Muslim Community Reaction

With war in Iraq on the horizon, some Muslim Americans worry about the possibility of anti-Islamic backlash in the U.S.

The mosque in Tallahassee was attacked in the wake of Sept. 11, and members want to be sure nothing like that happens this time around. There is certainly a lot of concern and measures are being taken.

The council on American Islamic relations is urging mosques and Muslim leaders to pass out a nine page Muslim Safety Kit.

The kit helps American Muslims deal with hate and discrimination. It teaches them how to respond to bomb threats, check suspicious mail, and to report suspicious activity.

Leon County Sheriff Larry Campbell says that hate crimes against Muslims carry steep penalties in Florida and patrols of local Mosques will be stepped up. Extended Web Coverage

Who Commits Hate Crimes?

  • Most hate crimes are carried out by otherwise law-abiding young people who see little wrong with their actions.

  • Alcohol and drugs sometimes help fuel these crimes, but the main determinant appears to be personal prejudice

  • Of 1,459 hate crimes committed in the Los Angeles area in the period 1994 to 1995, fewer than 5 percent of the offenders were members of organized hate groups.

  • Extreme hate crimes tend to be committed by people with a history of antisocial behavior.

  • Researchers have concluded that hate crimes are not necessarily random, uncontrollable, or inevitable occurrences.

  • There is overwhelming evidence that society can intervene to reduce or prevent many forms of violence, especially among young people, including the hate-induced violence that threatens and intimidates entire categories of people.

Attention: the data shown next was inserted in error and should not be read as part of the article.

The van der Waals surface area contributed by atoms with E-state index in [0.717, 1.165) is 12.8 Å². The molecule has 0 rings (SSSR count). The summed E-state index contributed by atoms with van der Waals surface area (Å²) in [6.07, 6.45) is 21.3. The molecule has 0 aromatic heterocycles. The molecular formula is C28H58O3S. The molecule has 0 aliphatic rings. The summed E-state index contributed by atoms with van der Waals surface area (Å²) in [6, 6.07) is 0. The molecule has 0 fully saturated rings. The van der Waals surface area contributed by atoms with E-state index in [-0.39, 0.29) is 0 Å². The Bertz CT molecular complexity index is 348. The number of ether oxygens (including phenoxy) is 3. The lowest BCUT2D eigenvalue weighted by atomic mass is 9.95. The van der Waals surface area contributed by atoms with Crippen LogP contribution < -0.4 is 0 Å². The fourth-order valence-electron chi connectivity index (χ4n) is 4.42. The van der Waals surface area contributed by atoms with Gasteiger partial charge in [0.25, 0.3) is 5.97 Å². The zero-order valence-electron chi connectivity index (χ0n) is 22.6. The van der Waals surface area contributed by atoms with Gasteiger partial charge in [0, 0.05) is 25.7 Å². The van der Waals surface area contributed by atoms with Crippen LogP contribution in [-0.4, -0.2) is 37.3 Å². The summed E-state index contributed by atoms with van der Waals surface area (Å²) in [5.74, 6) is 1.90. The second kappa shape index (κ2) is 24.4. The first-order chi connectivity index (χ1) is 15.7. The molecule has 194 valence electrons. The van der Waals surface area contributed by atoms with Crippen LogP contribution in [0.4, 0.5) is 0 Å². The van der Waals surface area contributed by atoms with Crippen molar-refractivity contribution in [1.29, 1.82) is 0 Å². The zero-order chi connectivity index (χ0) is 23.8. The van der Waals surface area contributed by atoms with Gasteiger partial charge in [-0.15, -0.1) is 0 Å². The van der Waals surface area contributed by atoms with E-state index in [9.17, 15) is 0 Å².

Why Do People Commit Hate Crimes?

  • Hate crimes are message crimes. They are different from other crimes in that the offender is sending a message to members of a certain group that they are unwelcome in a particular neighborhood, community, school, or workplace.
    • Racial hatred
    • Resentment of ethnic minorities
    • Religious discrimination
    • Gender-based bias
    • Disdain of gay men and lesbians
    • Scorn of people with disabilities

What is the Emotional Damage

  • Intense feelings of vulnerability, anger, and depression, physical ailments and learning problems, and difficult interpersonal relations-all symptoms of posttraumatic stress disorder-can be brought on by a hate crime.

  • Some hate crime victims have needed as much as 5 years to overcome their ordeal.

  • By contrast, victims of nonbiased crimes experienced a decrease in crime-related psychological problems within 2 years of the crime.

  • Like other victims of posttraumatic stress, hate crime victims may heal more quickly when appropriate support and resources are made available soon after the incident occurs.

Source: (American Psychological Association Web Site)